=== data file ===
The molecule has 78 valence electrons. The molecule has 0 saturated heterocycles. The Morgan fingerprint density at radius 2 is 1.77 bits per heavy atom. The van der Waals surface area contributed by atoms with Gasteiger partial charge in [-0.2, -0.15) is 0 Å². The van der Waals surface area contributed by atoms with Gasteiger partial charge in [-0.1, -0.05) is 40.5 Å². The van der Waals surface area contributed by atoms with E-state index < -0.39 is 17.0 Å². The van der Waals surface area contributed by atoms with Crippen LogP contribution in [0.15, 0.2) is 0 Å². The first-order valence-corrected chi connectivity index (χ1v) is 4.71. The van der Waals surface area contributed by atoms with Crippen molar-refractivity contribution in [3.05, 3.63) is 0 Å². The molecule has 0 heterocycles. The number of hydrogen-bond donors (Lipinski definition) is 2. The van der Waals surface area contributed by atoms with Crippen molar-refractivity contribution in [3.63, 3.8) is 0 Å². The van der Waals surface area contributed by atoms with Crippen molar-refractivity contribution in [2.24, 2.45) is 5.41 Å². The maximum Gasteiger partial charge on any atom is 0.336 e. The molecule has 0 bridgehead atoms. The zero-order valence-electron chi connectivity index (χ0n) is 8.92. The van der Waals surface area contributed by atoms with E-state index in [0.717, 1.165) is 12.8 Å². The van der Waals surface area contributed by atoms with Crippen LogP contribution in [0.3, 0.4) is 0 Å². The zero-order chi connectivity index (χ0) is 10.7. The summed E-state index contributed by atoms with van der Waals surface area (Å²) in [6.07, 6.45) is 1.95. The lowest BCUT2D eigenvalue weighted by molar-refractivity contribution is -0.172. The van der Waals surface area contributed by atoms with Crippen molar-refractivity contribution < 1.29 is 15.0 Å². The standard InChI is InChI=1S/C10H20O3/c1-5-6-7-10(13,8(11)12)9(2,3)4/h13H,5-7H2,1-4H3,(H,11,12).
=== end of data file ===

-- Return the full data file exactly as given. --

The molecule has 78 valence electrons. The molecule has 0 saturated heterocycles. The Morgan fingerprint density at radius 2 is 1.77 bits per heavy atom. The van der Waals surface area contributed by atoms with Gasteiger partial charge in [-0.2, -0.15) is 0 Å². The van der Waals surface area contributed by atoms with Gasteiger partial charge in [-0.1, -0.05) is 40.5 Å². The van der Waals surface area contributed by atoms with E-state index < -0.39 is 17.0 Å². The van der Waals surface area contributed by atoms with Crippen LogP contribution in [0.15, 0.2) is 0 Å². The first-order valence-corrected chi connectivity index (χ1v) is 4.71. The van der Waals surface area contributed by atoms with Crippen molar-refractivity contribution in [3.05, 3.63) is 0 Å². The molecule has 0 heterocycles. The number of hydrogen-bond donors (Lipinski definition) is 2. The van der Waals surface area contributed by atoms with Crippen molar-refractivity contribution in [3.63, 3.8) is 0 Å². The van der Waals surface area contributed by atoms with Crippen molar-refractivity contribution in [2.24, 2.45) is 5.41 Å². The maximum Gasteiger partial charge on any atom is 0.336 e. The molecule has 0 bridgehead atoms. The zero-order valence-electron chi connectivity index (χ0n) is 8.92. The van der Waals surface area contributed by atoms with E-state index in [0.717, 1.165) is 12.8 Å². The van der Waals surface area contributed by atoms with Crippen LogP contribution in [0.3, 0.4) is 0 Å². The zero-order chi connectivity index (χ0) is 10.7. The summed E-state index contributed by atoms with van der Waals surface area (Å²) in [6.07, 6.45) is 1.95. The lowest BCUT2D eigenvalue weighted by molar-refractivity contribution is -0.172. The van der Waals surface area contributed by atoms with Crippen molar-refractivity contribution < 1.29 is 15.0 Å². The standard InChI is InChI=1S/C10H20O3/c1-5-6-7-10(13,8(11)12)9(2,3)4/h13H,5-7H2,1-4H3,(H,11,12).